15. Are the EoI Criteria scored against all members listed in a consortium or against the consortium as a whole?
Consortia will be judged as a whole.
No, there is not.
Bidders should include in their EoI the roles that each of named staff members will play. Bidders are required to name the team leader and lead researcher. (Bidders can assign roles/titles for the other up to eight staff members, but this is not required.)
The team leader should have deep knowledge of the country and its education system, and at least ten years of experience leading research or project implementation projects. He or she should have a history of working with leaders of education reform, and be connected to the local education community.
The lead researcher should be a nationally prominent or an internationally-recognized expert demonstrated through publications relevant to education in the country of study.
See ToR p21, Section 3.5.2
Yes, it is.
No, there is not.
One organisation has to manage all funds, that is to say each Country Research Team should have one system of fund management. If the consortium wishes to set up a bespoke organisation, that is fine. We will not disburse funds to more than one organization per award. Internal fund and risk management of the partners is the responsibility of the bidder.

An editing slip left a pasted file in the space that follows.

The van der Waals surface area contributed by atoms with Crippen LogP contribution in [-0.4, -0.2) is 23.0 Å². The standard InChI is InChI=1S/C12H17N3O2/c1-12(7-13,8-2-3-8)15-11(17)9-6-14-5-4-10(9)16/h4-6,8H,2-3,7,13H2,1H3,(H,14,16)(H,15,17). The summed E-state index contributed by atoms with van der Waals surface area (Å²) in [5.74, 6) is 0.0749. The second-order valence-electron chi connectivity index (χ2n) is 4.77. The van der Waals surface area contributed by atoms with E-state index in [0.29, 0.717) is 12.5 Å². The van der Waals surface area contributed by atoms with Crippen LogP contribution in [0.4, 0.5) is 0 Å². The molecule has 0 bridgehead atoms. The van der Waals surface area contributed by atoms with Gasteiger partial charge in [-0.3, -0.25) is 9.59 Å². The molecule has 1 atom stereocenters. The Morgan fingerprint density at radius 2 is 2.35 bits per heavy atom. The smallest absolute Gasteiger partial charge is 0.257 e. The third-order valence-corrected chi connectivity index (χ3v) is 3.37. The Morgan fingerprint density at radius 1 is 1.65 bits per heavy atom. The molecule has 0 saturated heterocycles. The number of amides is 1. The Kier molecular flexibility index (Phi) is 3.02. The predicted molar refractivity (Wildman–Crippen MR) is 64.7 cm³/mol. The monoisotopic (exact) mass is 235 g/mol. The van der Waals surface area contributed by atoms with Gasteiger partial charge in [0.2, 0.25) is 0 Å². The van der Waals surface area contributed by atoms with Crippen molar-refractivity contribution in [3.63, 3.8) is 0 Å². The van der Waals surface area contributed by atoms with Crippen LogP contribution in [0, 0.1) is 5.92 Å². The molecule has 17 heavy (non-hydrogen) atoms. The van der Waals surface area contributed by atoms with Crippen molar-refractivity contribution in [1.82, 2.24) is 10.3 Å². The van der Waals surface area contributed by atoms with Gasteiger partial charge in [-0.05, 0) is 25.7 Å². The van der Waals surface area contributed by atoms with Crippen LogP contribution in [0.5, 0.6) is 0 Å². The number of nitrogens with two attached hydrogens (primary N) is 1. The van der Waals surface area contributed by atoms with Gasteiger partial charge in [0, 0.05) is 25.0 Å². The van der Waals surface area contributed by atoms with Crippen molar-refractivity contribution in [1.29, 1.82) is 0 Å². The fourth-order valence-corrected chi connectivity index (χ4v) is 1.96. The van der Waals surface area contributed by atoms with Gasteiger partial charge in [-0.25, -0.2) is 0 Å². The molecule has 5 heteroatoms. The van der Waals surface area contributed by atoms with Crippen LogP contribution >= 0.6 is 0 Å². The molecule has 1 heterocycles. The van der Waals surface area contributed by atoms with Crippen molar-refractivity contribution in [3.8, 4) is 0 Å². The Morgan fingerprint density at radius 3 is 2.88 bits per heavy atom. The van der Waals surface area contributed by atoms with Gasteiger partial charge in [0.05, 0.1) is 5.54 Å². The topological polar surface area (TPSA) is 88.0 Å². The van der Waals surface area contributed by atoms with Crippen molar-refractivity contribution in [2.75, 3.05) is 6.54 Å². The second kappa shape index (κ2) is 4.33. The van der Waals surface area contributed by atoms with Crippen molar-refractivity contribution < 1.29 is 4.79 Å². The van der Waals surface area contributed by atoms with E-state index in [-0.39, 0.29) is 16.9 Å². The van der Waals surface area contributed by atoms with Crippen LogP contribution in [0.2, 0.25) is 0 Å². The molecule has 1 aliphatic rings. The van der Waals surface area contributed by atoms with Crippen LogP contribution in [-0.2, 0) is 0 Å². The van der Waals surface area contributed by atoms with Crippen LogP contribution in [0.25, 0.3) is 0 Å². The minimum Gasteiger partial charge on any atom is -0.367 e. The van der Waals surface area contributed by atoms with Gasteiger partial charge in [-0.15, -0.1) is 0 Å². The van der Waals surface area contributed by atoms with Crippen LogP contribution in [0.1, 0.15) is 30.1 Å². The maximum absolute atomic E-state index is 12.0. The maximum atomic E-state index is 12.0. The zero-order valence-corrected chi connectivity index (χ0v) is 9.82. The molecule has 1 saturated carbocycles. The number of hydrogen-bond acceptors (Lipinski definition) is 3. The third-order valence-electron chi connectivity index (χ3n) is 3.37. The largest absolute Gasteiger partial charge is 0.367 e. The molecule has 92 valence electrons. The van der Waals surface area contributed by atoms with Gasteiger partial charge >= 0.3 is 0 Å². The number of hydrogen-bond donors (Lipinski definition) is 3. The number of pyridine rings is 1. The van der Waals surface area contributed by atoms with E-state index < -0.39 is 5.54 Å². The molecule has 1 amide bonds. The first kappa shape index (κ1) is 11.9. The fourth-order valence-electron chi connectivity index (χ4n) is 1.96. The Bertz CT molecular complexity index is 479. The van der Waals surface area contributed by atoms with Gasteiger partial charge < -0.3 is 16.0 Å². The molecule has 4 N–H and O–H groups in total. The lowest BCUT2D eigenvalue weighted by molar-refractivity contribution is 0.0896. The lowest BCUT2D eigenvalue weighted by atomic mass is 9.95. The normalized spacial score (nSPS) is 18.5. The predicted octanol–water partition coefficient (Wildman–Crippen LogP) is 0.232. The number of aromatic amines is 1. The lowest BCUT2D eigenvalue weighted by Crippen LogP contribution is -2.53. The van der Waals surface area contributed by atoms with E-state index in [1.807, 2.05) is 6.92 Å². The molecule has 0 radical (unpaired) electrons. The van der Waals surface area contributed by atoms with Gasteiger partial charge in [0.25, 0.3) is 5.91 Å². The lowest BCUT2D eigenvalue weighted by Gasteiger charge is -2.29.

If the local partner lacks fiduciary capacity, we could envisage an arrangement whereby administrative functions, such as financial planning and contract management is done through an office with higher fiduciary capacity. That is to say an arrangement where control of ideas and research strategy is local but control of money is international. However, this way of working would need careful explanation at bidding stage.
Reform and methodology
Proposals that study multiple reforms or characteristics within a system that meet the RISE criteria listed below are welcome. That is, research teams can propose to study one reform or system element, or a package of reforms or system elements that may be related or unrelated, i.e., these can be linked or separate reforms. However, any reform proposed must include justification for how it is pivotal in improving learning.